I did not hear the details but in general I am also skeptical of the cloud. Ownership, intellectual property rights, sloppy or poor operators, data protection, security, are all concerns. It you know what you want and exactly how you want it and you can get that spelled out in a straight forward contract - you will do OK in the cloud. From observation, people are not that careful and do not know what they are getting into many times. Buyer beware. If you know what you want and know what you are getting - and you have thought out all the worst case scenarios ahead of time - you will do well in the cloud.

Mon, Aug 6, 2012 Bruce Orlando

I'm inclined to agree with "Woz". As for myself I make minimal use of the "cloud" (my DropBox folder mainly) for *temporary* storage. I do not care for the idea that critical data I have must be had across a thin connection: I want it on my hard drive where no one else has access to it.

Mon, Aug 6, 2012 Bruce Boyce

I agree with him. You can't shred electronic documents so why would I want to increase the risks of identity/data theft? Sure, we can set "policies & procedures", but the people that make the decisions are only thinking about money and/or they're lost in the raptures of technology. The media falls right into the concept of "faster is better, if it can be done then it should be done, we all need to base our lives on computer-centric ideas..." Why were we ever afraid that computers would learn to think like humans? In fact, jhmans are beginning to think like them and I find that extremely dangerous. Looking back at history; combine power (computers) with stupidity and no ethics (I don't care if we should do it or not.) and what do you get? Wait! Please! Don't reboot me!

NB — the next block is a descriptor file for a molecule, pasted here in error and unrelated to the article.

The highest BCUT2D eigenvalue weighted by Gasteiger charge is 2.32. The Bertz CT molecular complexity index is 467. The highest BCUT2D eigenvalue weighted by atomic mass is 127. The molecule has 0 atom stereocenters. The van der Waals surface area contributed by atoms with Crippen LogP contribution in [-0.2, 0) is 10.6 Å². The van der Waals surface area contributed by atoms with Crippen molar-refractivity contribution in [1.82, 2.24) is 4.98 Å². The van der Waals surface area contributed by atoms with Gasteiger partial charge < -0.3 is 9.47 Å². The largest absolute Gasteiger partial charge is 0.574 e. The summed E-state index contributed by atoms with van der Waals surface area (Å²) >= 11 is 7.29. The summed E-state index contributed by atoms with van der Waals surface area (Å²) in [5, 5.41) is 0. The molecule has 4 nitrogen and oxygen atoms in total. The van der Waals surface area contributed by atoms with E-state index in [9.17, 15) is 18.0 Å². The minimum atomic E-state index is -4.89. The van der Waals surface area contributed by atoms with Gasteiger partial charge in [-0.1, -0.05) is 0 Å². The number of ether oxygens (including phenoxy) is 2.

Mon, Aug 6, 2012 Stribo San Diego

I think the Woz is spot on. The Cloud is a convenient, yet dangerous, place to store all your worldly data.

Mon, Aug 6, 2012 No_Cloud_For_Me

I agree with Steve. While the cloud is a great in concept it is being used by companies to extract a constant stream of money from users. Also if you stiore original content on the cloud, you better read the user agreement carefully. There is a good chance that you give up your rights to your content or at the very least they maintain the right to go through your content for datamining purposes. My content will stay on my hard drive thanks. I may not have easy access any where I go but I am OK with that. Careful upfront planning takes care of that.

Mon, Aug 6, 2012 Bryan Denver

I agree that the cloud is dangerous. You put all your information in a virtualized server, then another company renting space on that server gets investigated by the FBI and the server is siezed, along with our data. You don't own your data, the provider did. Kiss it good-bye. Besides, all the money you save, you have to spend on bandwidth. What's the point?

Mon, Aug 6, 2012 BrianB Phoenix, AZ

I agree with Woz, not only from a legal standpoint, but from a user experience standpoint. Using SP2010 in an Intranet environment has been frought with problems created when changes are made to network infrastructure, security, firewalls, etc. The users are in for a ride when everything is in the cloud and connectivity is via 3rd party ISPs. It will be like the bad old days of telephony, with everyone sitting around pointing fingers at each other while the user no longer sees his SP shortcuts in his Windows favorites...